At iiNet, we believe everyone has limitless potential. The incredible advancements in technology, particularly the Internet, have opened up opportunities for us to truly reach that potential. What was once impossible is now within reach, if you’re willing to take the risk.
One of the greatest examples of this is online crowd-funding. Crowd-funding websites like Kickstarter and Indiegogo are helping to make people’s dreams a reality – whether that dream is to start a technological revolution or simply make a potato salad. The websites provide a platform for people to put out their ideas, and if others believe in those ideas, they can fund them to help bring them to life.
Through crowd-funding, the best and most popular ideas can be directly supported by the potential customer base. The creator estimates a cost per person required to make and ship the product and the backers put in that amount of money and receive the product when it’s made. That is the ideal situation, although just like any other type of investment, there are risks involved with crowd funding.
Despite putting in the requested amount of money (or more), backers may receive a product of lower quality than they expected or worse, no product at all. There is always a degree of risk when investing in a product which does not yet exist. Yet, for the few failures that have occurred, there are some major success stories. Here are a few of our favourite.
One could argue that the Oculus Rift kick started the whole virtual reality (VR) movement, which is ironic because it started out as a project on website Kickstarter. It’s hard to believe the same company that was bought by social networking giant Facebook for a whopping $2 billion had such humble beginnings.
At just 17 years old, Palmer Luckey had built the prototype of the first Oculus in his parent’s garage, tinkering with parts he had extracted from the few expensive, heavy, low-resolution VR headsets he had collected. For less than $300USD he managed to create a headset that was lighter and far more advanced than any existing headsets and its low production cost meant it could be viable as a mainstream product.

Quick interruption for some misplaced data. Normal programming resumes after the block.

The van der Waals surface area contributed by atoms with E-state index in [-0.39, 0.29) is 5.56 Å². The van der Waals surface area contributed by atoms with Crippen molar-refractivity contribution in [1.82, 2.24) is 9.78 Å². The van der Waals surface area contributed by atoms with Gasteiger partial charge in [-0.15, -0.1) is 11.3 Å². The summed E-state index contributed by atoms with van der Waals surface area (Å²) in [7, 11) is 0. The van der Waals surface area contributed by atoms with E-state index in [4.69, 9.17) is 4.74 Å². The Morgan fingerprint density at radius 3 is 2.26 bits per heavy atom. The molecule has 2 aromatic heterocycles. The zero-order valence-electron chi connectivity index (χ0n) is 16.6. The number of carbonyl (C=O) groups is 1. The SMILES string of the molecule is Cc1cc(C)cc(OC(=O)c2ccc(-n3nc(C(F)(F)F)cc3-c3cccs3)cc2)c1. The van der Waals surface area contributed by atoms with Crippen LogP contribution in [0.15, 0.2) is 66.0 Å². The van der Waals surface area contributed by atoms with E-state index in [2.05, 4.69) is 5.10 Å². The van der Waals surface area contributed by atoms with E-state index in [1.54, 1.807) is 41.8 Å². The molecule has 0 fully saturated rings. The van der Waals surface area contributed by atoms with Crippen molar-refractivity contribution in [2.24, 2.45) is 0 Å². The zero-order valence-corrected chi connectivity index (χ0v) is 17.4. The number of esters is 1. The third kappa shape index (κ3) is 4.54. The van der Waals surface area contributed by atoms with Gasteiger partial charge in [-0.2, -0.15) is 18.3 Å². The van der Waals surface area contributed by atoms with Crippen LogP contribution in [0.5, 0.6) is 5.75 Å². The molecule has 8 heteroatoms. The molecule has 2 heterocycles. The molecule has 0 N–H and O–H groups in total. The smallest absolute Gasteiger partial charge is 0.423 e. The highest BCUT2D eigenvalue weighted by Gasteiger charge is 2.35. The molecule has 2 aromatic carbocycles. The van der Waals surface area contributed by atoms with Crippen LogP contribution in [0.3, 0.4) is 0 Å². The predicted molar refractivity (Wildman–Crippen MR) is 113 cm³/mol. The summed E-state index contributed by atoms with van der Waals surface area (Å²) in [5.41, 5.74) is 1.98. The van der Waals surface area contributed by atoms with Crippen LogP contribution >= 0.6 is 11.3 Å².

Excited about his breakthrough, Luckey began reporting on his work to a gaming message board, where it was seen by the legendary programmer behind the game Doom, John Carmack. Carmack asked to buy a prototype and Luckey generously sent him one for free. This generosity paid off in spades when Carmack took the device to gaming convention E3 with a repurposed version of the game Doom 3 for a demonstration. The demo built up a huge amount of excitement for the Oculus Rift. Palmer struck while the iron was hot, dropping out of his college journalism degree, putting together a team and building his company.
The company created a Kickstarter with a campaign goal of $250k – a goal which was exceeded within the first 24 hours when they had raised $670k from 2.7k backers. By day 3 they broke the million dollar mark and went on to raise over $2 million. In just 601 days from the day the Kickstarter began, Facebook acquired the company for a cool $2 billion – that is a very short time to go from a teenager tinkering with machines in your parent’s garage to one of America’s richest entrepreneurs! Luckey is continuing to work on the Oculus post-acquisition.
3D Printing is one of the most exciting tech movements at the moment. 3D printers are able to produce some amazing things, but they’re not exactly the most portable devices. Shrink a 3D printer right down into the shape of a pen and you have the 3Doodler: a 3D printing pen you can use to create 3D artwork. The nifty piece of tech was an unexpected hit when it launched on Kickstarter in 2013.
Small toy Company WobbleWorks formed 2 years prior to launching their successful Kickstarter campaign for 3Doodler. Founders Maxwell Bogue and Peter Dilworth came up with the ingenious concept while watching their 3D printer printing out toy prototypes. The printer would occasionally make a mistake, leaving a gap in its prints, which meant the whole thing would need be printed again. Bogue and Dilworth needed a way to fill in those gaps without having to do a full re-print – from that need, an idea was born. The idea: a pen that could heat plastic “ink” and use it to draw in mid-air. The plastic would cool instantly to create a solid 3D structure.